María González Pendas

Lecturer and Mellon Research Fellow

Society of Fellows in the Humanities, Columbia University

María González Pendás teaches and writes in modern architectural history, with an emphasis on the politics of modernism in the second half of the twentieth century across the Iberian World. Her research reflects on the dislocations of architects’ ideologies, representation, and regimes of power; the role of language and silence in modernism and technocracy; the politics and aesthetics of labor; the intersection of architecture with processes of secularization; and the aesthetics, techniques, and buildings of fascist modes government. Her book manuscript, titled Fascism Remodeled: Franquista Spain and the Buildings of a Catholic Technocracy, examines the latter in the context of Spain during the mid-twentieth century. In it, she discusses the role buildings played in the survival of the longest-lasting dictatorship in twentieth century Europe, disclosing the historical refashioning of fascism and the association of modernism with certain forms of reactionary Catholicism. Her current research considers the broader impact of secularization on the development of building technologies and narratives of progress across Latin America. González Pendás has worked on the work of Félix Candela, and is currently writing on the relationship between his concrete structures and the politics of labor during Mexican development.

González Pendás received her PhD in Architecture History and Theory from Columbia University in New York City, was previously trained as an architect in the Polytechnic University in Madrid, and is currently a Mellon Research Fellow in the Society of Fellows in the Humanities at Columbia University. Prior to joining the Department of Art History and Archeology at Columbia, she taught at the Art Department at Vassar College and the Graduate School of Architecture at Columbia. While she teaches primarily history and theory courses, González Pendás is also regularly involved in design studio, currently at The Cooper Union in New York. As a designer, she worked in building and exhibition practices in Madrid and Chicago. Her academic work has received the support of the Fulbright Commission, the Temple Hoyne Buell Center, the Graham Foundation, and the Caja Madrid Foundation.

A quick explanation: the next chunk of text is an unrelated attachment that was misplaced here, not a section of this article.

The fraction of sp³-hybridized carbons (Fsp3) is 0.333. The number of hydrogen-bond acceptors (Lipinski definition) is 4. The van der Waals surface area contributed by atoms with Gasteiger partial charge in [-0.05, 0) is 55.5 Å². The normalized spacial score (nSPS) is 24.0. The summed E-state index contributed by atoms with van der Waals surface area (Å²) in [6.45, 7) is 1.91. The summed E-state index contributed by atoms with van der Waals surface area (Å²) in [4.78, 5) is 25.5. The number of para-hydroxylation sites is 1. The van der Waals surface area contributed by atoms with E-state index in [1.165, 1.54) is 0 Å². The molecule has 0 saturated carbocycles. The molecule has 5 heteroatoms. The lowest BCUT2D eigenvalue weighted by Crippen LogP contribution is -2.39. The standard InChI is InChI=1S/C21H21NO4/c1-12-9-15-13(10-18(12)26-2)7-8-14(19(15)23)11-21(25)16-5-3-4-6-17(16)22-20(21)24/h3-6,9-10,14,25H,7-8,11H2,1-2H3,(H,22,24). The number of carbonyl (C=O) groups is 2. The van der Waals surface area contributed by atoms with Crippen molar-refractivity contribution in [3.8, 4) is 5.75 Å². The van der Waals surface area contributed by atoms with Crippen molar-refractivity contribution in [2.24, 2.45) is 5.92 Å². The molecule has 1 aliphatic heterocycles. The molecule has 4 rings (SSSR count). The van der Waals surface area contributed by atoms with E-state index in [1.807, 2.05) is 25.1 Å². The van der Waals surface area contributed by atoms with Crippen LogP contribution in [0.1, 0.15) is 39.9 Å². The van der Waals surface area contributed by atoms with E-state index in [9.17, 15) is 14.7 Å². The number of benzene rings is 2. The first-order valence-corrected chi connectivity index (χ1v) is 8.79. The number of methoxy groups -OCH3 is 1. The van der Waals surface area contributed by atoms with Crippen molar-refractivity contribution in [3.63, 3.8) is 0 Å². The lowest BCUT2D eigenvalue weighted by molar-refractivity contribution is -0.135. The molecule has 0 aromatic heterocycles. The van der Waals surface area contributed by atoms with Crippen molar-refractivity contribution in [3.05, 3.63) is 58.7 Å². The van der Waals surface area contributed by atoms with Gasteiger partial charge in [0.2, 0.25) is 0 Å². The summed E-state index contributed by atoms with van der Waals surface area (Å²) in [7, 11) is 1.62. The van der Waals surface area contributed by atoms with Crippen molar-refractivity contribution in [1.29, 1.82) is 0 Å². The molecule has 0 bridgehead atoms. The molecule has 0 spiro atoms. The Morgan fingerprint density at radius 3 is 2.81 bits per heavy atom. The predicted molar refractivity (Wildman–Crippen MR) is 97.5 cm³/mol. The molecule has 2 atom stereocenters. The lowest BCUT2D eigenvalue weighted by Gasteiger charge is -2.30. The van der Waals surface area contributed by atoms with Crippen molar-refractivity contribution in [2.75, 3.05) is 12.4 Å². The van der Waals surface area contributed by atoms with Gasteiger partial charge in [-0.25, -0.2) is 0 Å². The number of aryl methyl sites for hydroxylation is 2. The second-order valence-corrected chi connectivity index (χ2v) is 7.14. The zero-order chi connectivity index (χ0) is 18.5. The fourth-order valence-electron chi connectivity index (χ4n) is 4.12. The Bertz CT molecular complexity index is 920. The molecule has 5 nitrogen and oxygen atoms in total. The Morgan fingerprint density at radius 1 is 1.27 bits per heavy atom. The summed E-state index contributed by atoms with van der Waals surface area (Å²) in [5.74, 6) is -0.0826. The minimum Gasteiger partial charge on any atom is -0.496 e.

Selected Publications

“Politics of the Void: Franquista Spain at Expo’58” in Rika Devos, Alexander Ortenberg and Vladimir Paperny, eds. Architecture of Great Expositions 1937-1958: Messages of Peace, Images of War (Ashgate, 2015)

“Apátridas Architectures: Candela, Sert, and the Return of the Modern to Postwar Spain” in Scot Soo and Sharif Gemie, eds. Coming home? Conflict and return migration in the aftermath of Europe’s twentieth-century civil wars (Cambridge Scholars Press, 2013)

“Technics and Geopolitics: Felix Candela’s Political Imaginary” in Patricio del Real and Helen Gyger, eds. Latin American Modern Architectures: Ambiguous Territories (Routledge, 2012)